bond buying programme

Michael Steen

Yves Mersch. Getty Images

Yves Mersch, the former governor of the bank of Luxembourg, whose elevation to the European Central Bank’s six-person executive board became the subject of a row about the lack of female central bankers, has given his first interview since taking up the post on Monday.

The ECB normally publishes transcripts of these on its website but has not done so this time, presumably because the interview with Germany’s Frankfurter Allgemeine Zeitung was conducted just before he formally took up post. So as a service to Money Supply readers, here are some of the highlights.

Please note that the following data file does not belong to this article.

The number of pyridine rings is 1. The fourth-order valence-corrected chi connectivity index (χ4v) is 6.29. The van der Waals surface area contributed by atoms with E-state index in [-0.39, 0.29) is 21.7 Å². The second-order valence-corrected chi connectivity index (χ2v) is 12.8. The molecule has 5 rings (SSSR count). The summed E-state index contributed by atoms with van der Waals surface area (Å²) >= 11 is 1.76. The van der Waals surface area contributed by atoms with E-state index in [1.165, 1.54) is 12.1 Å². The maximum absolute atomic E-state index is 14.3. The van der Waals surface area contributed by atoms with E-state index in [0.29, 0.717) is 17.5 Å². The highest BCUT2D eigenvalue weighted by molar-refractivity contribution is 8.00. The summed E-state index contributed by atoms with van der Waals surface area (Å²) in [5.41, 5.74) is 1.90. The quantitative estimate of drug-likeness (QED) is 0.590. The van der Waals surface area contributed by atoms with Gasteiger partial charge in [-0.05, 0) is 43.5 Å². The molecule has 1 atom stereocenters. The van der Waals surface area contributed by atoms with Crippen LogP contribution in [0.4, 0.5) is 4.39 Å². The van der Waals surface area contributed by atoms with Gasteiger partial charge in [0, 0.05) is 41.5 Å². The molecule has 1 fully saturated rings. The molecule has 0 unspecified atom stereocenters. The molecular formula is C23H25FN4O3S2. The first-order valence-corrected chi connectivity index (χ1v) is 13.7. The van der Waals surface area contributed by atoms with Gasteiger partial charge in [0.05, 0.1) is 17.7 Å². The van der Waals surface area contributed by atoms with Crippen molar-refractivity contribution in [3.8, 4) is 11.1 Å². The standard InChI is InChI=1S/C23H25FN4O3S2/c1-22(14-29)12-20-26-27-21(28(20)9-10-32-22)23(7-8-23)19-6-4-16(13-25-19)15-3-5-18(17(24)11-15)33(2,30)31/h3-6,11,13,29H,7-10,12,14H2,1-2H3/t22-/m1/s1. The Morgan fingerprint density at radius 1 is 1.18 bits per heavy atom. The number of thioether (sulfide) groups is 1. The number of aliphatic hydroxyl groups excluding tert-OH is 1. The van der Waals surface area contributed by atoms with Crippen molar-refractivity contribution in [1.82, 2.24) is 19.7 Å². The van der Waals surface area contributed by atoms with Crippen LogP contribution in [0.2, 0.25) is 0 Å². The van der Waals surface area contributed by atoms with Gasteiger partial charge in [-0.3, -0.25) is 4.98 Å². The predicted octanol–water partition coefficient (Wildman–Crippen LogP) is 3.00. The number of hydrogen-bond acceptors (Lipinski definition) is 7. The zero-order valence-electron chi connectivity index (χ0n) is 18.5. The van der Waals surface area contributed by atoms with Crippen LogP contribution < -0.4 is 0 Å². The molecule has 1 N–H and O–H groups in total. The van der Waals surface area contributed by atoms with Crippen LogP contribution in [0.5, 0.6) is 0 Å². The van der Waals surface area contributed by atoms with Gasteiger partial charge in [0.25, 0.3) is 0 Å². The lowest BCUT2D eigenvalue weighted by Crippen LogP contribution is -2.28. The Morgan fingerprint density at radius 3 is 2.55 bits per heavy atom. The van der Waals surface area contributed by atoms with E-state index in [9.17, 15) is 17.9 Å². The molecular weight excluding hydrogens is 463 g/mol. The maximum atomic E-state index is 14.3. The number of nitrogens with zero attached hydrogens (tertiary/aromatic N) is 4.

Mr Mersch attempted to pour cold water on speculation that a cut to the ECB’s main refinancing rate (currently 0.75 per cent) is imminent. Read more

Ralph Atkins

One of Mario Draghi’s first acts after becoming European Central Bank president on November 1 was to make clear the limitations of the ECB’s government-bond-buying programme. It would be temporary, limited and aimed purely at restoring the functioning of markets, he said at his first press conference. The ECB would not act as “lender of last resort” to governments, he said – helping reassure sceptical Germans. The impression he gave was that the ECB had serious misgivings about setting the wrong incentives for governments and would wind down the programme as soon as possible.

So how is he doing? Read more